Australians Considering Subsidising HIV Preventative Drug

Australians are urging its Federal government health body, Pharmaceutical Benefits Advisory Committee (PBAC), to make HIV pre-exposure prophylaxis (PrEP) drug available on the Pharmaceutical Benefits Scheme (PBS).

Should this happen, more than 30,000 Australians at high risk of HIV will have easy access to the preventive drug and at a subsidised cost.

The PrEP drug Truvada was approved for use in Australia by the Therapeutic Goods Administration in June 2016. It is currently being used in several trials nationwide among high risk populations in order to study its efficiency.

Three variant brands of Truvada being used as treatment for people living with HIV/AIDS are already listed on the PBS. Various studies have shown that PrEP can prevent HIV infection by over 90 percent if taken correctly.

Truvada Available but Expensive

Truvada is currently available in Australia but at a very high cost making it unavailable to most people. Should the PBAC allow the drug to be listed on the PBS, the drug will then be available at a much subsidised rate increasing accessibility.

Currently, the drug is only accessible to those participating in the trials and the few who can afford it. PBAC previously rejected calls for the PBS listing for Truvada as a preventive measure.

However, in July this year, PBAC took into consideration a proposal by Mylan, the manufacturers of Truvada PrEP to list it on PBS. The proposal is yet to be approved and discussions are underway.

Should PBAC accept the proposal, the next step will be negotiating a price, making quality checks and finally getting an approval from the Turnbull government.

Though a lengthy process, the outcome will be worth it. Various politicians are calling upon the government to throw its weight behind the debate and support the listing of PrEP on the PBS, and also to initiate more PrEP trials in Australia.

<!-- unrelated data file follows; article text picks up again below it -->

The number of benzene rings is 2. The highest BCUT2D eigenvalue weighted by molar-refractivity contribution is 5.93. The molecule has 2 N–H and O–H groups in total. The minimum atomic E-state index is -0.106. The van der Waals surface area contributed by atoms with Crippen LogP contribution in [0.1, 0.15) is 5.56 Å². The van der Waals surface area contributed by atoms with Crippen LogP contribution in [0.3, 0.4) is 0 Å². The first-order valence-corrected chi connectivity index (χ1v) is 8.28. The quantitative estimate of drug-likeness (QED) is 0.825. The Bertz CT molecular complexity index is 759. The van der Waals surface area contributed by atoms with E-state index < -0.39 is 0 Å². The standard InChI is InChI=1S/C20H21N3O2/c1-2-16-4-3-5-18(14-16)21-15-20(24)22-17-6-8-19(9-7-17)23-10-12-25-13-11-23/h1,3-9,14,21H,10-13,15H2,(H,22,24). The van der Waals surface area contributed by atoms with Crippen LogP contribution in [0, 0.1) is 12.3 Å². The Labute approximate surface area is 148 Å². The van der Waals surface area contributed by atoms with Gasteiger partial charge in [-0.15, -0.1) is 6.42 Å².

Expand PrEP Trials

Approximately 8000 people are currently taking part in PrEP studies and trials in a number of states across Australia. A lot more are unable to enrol in the trials and therefore, not able to access the pill.

Australia has been in the forefront in fighting HIV and has in the recent past seen increased success in reducing new infection rates. Several states, including New South Wales, have continued to report declining rates of new HIV infections.

One of the biggest effort has been to increase HIV testing for early diagnosis and treatment. More people especially among gay and bisexual men have been going for regular testing thus allowing early diagnosis.

When early diagnosis is made possible, the patients can be put on early treatment improving their health significantly. The more infected people are place on HIV treatment, the lower their chances of infecting other people.

HIV campaigners and other stakeholders in Australia believe that easy access to PrEP across the nation is the next important step in eliminating HIV infections along with the current regular testing and treatment efforts such as the HIV PEP treatment.

They are therefore calling upon PBAC and the Australian government to reconsider the decision to exclude Truvada for PrEP from the PBS listing as this greatly impedes access to the highly effective HIV prevention drug.